IRELAND captain Jamie Heaslip will look to lean on Brian O'Driscoll for advice as he embarks on a new phase of his career.
"Brian is the same player, same professional, same team-mate, I've seen it with the Lions, Ireland and Leinster," said Heaslip, at the Six Nations launch in London yesterday.
"He doesn't talk any more or any less. His standard of training is the same. He's still the ultimate pro that he is and it is fantastic that he is in the squad and I can lean on him for experience."
Heaslip will certainly need all the assistance he can muster as Ireland work towards what is certain to be a gripping Six Nations opener against Wales at the Millennium Stadium.
"It is a big game against Wales who are a dangerous side," acknowledged Heaslip, a country Ireland has lost to the last three times.
"A lot of people think they are not on form because of November, but most games they were a score or two away from having a quite different November series.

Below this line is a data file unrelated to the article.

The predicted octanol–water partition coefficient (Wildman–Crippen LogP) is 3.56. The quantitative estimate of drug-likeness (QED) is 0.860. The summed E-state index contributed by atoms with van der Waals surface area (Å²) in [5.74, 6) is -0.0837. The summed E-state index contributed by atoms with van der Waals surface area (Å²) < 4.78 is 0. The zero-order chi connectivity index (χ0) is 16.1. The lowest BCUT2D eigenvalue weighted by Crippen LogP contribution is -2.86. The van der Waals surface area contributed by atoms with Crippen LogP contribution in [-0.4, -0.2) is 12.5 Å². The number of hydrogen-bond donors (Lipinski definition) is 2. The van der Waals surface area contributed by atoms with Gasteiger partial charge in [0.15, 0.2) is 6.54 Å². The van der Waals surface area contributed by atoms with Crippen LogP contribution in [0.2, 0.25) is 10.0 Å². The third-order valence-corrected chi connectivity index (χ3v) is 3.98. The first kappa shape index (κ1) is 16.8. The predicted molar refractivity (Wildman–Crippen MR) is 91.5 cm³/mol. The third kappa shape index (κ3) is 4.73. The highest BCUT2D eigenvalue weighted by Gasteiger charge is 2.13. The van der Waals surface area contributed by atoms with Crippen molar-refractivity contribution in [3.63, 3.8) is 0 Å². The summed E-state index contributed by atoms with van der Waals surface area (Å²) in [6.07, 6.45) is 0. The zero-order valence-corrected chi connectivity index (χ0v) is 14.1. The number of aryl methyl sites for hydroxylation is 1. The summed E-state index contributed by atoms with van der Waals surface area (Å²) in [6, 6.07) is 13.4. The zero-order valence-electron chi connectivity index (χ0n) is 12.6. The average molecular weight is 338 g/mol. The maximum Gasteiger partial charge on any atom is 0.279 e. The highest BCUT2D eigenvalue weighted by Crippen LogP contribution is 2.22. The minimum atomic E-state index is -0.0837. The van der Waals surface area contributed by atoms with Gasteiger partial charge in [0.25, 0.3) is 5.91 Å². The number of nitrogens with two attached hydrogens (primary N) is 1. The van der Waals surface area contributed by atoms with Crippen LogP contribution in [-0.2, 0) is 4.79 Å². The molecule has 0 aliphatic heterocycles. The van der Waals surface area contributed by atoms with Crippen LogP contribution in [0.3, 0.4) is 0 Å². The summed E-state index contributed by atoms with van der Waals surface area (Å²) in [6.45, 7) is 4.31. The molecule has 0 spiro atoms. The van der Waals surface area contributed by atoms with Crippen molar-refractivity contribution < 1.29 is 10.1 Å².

"We know all too well that they play a full 80 minutes. It is a tall challenge and the fact they beat us the last three times just makes that challenge that little bit harder."
Heaslip will find a fellow back row captain in Wales adversary Sam Warburton, who has had to deal with a dip in form to bring into question his candidacy for the British & Irish Lions captaincy.
"The main thing I learned over the autumn was that I don't like losing," said flanker Warburton.
The Grand Slam champions were billed as the next great European side until a complete collapse in form, started by their 3-0 whitewash by Australia last June.
It was the start of their seven-match slump to a dismal world ranking of ninth, three places below Ireland, and into third-seed status for the 2015 World Cup.
This includes their four straight losses at home to Argentina, Samoa, New Zealand and Australia in November.
"But it's a really nice feeling to come into this championship as the champions. You have to wait until one or two games are over to see how everyone is shaping up. But the key for us is confidence.
"And to know that you don't become a bad team overnight," warned Warburton.